Update: I improved the profile of someone who reached out to me from this article. They went from zero matches in a year to ~2/week.

I think this is roughly the effect size one should expect from following this advice: it's not going to take you from the 5th percentile to the 95th, but you can go from the 20th to the 70th or something.

Executive Summary

  • While romantic preferences are idiosyncratic, certain attributes are widely considered attractive by heterosexual women. The evidence for this is particularly strong in populations frequently studied by psychologists (i.e. psychology undergraduate students).
  • My general advice is to consider these frequently-desired attributes and orient your profile towards signaling that you are at least average in each of them. They are: aesthetics, mental health, social capital, wealth, physical attractiveness, and niceness.
  • There is some evidence that women are risk-averse rather than expectation maximizing, i.e. it's more important to indicate that you are at least acceptable on each of these dimensions than it is to indicate that you are exceptional on one of them.

If you only have two minutes

If you only have 2 minutes, I would suggest the following exercise:

Imagine it's after your first date. Your date goes home and texts her group chat "you won't believe it but I met the most amazing guy! He _____." What's that thing she is so excited about? Make sure that thing is immediately visible from your profile.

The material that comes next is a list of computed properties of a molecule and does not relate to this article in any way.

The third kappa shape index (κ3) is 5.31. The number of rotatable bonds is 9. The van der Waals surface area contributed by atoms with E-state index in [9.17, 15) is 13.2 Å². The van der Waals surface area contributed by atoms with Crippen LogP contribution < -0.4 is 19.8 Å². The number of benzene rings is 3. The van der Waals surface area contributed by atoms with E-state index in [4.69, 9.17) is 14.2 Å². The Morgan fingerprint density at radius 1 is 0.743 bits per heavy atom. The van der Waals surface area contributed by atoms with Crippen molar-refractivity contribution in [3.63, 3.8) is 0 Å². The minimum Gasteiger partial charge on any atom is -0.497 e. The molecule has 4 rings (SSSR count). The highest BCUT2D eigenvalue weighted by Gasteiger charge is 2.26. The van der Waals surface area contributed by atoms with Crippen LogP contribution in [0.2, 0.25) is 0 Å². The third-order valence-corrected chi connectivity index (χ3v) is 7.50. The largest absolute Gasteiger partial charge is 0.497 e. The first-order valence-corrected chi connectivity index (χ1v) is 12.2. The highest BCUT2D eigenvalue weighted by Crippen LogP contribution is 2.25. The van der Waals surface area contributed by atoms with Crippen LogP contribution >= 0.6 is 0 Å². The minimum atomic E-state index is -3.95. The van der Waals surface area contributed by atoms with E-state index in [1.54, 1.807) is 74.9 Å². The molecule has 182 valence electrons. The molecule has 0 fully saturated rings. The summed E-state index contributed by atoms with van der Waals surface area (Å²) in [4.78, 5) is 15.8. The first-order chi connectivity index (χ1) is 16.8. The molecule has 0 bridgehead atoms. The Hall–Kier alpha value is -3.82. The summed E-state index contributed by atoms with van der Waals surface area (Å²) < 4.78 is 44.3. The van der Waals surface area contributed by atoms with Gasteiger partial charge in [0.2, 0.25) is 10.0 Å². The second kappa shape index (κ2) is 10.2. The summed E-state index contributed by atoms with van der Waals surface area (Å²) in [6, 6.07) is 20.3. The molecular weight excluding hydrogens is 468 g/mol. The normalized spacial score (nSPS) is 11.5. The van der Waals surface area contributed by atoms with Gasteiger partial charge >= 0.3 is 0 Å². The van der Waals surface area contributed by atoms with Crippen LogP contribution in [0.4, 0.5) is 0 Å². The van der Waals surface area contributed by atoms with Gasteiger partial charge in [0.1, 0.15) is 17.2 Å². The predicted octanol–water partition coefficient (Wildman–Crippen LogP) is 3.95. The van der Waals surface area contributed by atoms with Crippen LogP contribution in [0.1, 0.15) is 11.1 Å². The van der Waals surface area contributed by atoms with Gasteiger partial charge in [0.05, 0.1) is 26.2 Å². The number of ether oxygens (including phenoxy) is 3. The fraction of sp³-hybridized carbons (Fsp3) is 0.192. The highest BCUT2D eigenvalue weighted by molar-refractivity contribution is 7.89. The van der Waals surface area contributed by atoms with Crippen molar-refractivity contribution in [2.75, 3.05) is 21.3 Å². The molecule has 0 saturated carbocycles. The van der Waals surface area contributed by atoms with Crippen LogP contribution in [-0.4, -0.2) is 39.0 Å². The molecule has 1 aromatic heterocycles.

Epistemic Confidence

Part of why I'm writing this is that I think people are terrible at dating by default, so even mediocre advice is likely to make them better. I do not claim that this advice will make any man more attractive to any woman, but do think it's quite likely to make the median man more attractive to the median woman.

I have had writing this article on my to-do list for a while, and decided that I would never actually write it if every claim was individually cited. Instead, I am including a list of all works that I've drawn on at the bottom. It's important to emphasize that I think this information is more helpful than not to the median straight man, but psychology research is often not that rigorous (I somewhat recently found out that a paper I frequently mentioned had some of its major claims retracted), and even when it's good there is simply so much human variation that it's hard to make universal claims.

Basic principles

The secret to an attractive profile is:

  1. Understand what your partner wants
  2. Signal that dating you will give them that

This seems basic, but I'm surprised how few people understand it.